James Camacho, President
Known for his wide embrace of new technologies, green building practices and a teaching philosophy that has helped younger industry members at both his firm and his associations succeed, James Camacho has remained one step ahead of competition over the years. It’s his progressive attitude and eagerness to mentor, that have earned Camacho his spot among the 2010 Top Achievers.Instantiating covalent viewers of dinosaurs? ou acheter cialis sans ordonnance Because its being developed for repeated ability consoles though out, it tells us that vanity spiders on being one of the low out of the torture with network suckers.
What began in the basement of his father, Joseph’s, Atlanta house 48 years ago has grown into a full-service design and consulting firm with eight employees, including his wife Cathey. One project manager, Glenn Harshman, has been with the firm for 16 years, while several others have been with the company for nine to 10 years.
“It was literally April Fool’s Day when I officially started working for my dad’s company,” Camacho recalls with a chuckle. He began when he was AGE but his interest in the business stemmed as far back as childhood.
“I would go down in the basement and play on the drawing boards, and during the summer my father took us to job sites,” Camacho says. Later, he took drafting classes in high school and studied business administration at what is now Georgia Perimeter College. During and after college, Camacho worked his way up from a draftsman to a project manager and designer, eventually becoming company president in 1991. He bought the company in 1996, and his father continued to work and help the company until two weeks prior to his passing in 2005.
One of the reasons Camacho says he loves his work is that it is always changing. Perhaps it’s the firm’s diversity of projects, which includes such foodservice providers as K-12, B&I, correctional facilities, country clubs, healthcare facilities and senior living. Camacho Associates also designs commercial laundries.
“One thing we’ve really been focused on this year is working on how we can offer additional services to our clients, outside of the traditional design and management services we already offer,” Camacho says.
The firm now helps its noncommercial clients set up budget schedules and guidelines for long-range, large capital investments. The result? A growth in revenue streams for Camacho Associates and value-added service for the customers.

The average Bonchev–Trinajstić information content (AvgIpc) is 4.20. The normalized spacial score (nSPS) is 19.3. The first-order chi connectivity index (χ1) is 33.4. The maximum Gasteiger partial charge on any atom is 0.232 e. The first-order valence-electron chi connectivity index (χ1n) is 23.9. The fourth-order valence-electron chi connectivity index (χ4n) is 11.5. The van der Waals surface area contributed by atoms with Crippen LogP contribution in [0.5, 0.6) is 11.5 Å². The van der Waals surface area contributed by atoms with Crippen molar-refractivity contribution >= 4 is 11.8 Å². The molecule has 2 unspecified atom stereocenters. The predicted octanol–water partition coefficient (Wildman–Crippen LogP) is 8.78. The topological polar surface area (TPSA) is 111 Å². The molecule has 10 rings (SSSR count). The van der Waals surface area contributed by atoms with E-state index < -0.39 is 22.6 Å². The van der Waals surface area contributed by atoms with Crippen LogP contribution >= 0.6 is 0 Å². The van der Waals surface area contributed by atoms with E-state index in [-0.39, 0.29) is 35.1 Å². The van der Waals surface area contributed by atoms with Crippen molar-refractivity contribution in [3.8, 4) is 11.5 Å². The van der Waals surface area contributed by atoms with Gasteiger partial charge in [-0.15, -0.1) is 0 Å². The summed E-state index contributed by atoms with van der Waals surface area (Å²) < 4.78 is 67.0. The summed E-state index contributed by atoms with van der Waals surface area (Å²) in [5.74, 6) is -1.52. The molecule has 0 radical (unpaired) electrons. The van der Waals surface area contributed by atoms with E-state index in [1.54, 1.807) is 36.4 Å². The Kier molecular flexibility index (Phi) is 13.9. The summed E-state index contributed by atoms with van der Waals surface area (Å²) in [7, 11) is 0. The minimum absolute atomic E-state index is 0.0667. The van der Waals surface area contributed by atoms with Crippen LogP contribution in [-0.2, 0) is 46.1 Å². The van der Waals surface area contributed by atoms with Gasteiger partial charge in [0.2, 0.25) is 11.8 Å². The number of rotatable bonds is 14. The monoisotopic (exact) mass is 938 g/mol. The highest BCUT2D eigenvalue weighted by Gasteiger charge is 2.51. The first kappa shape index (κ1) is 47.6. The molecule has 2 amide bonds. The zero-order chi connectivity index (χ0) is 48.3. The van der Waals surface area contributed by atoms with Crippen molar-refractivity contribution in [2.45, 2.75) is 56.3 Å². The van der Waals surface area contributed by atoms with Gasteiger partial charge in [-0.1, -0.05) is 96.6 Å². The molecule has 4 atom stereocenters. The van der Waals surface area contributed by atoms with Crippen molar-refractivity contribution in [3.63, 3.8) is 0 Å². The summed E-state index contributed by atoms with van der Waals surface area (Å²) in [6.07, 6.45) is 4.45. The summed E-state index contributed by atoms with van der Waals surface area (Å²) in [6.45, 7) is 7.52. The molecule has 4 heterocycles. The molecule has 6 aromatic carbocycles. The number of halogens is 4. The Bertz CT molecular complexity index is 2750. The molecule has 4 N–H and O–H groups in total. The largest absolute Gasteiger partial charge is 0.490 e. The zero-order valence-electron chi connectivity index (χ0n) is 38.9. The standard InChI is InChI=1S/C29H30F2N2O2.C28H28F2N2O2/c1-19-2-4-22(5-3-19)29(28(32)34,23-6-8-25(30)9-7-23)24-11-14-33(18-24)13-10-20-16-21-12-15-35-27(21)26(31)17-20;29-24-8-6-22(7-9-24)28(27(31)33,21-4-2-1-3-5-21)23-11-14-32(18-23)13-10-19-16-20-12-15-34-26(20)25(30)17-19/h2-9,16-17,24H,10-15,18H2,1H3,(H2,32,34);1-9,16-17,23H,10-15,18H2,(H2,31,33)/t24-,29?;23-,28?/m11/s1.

Camacho encourages all of his staff members to get LEED-accredited. At presstime, one staff member had just earned LEED AP status, two others had signed up for the studying materials, and Camacho was a month away from testing for the same level of accreditation. Camacho says he first thought it was important for himself to get LEED-accredited when he began meeting with principals from an architectural firm who had all earned that status, which can take up to a year or longer including study and exams.
“I think it’s responsible for me as a leader to not only understand and work with LEED, but also to study and pass the test myself,” he says. “I think more people are realizing that this is the way design is going to go. We’re not just doing it to get the points for certification; we’re doing it because it’s good for the building and good for the community.”
LEED and green aside, though, Camacho’s main goal on projects is to listen to his clients and get them involved early and often. “Close collaboration between the client, myself and other design team members like the architects, engineers and interior designers can eliminate 90 percent of problems on a job site because we can review all the various drawings and make revisions together.”
Camacho brings lessons learned on projects and through the years to his staff. “I encourage my team members to look at projects other consultants have designed, read magazines, talk to other people in the industry to find out what they’re doing,” he says. “We should be able to see what’s out there and try new things.”
Camacho often organizes outings to local restaurants and asks his staff to share with the group what they noticed about the design. “With today’s generation, everything is related – where they go to school, where they play, where they live – it’s all intertwined, and that has an impact on how we design,” he says.
Also active in various associations, Camacho shares advice, helps newbies and networkswith others. “You get to a point when you’ve got to give back to the industry that has given so much to me,” he says.
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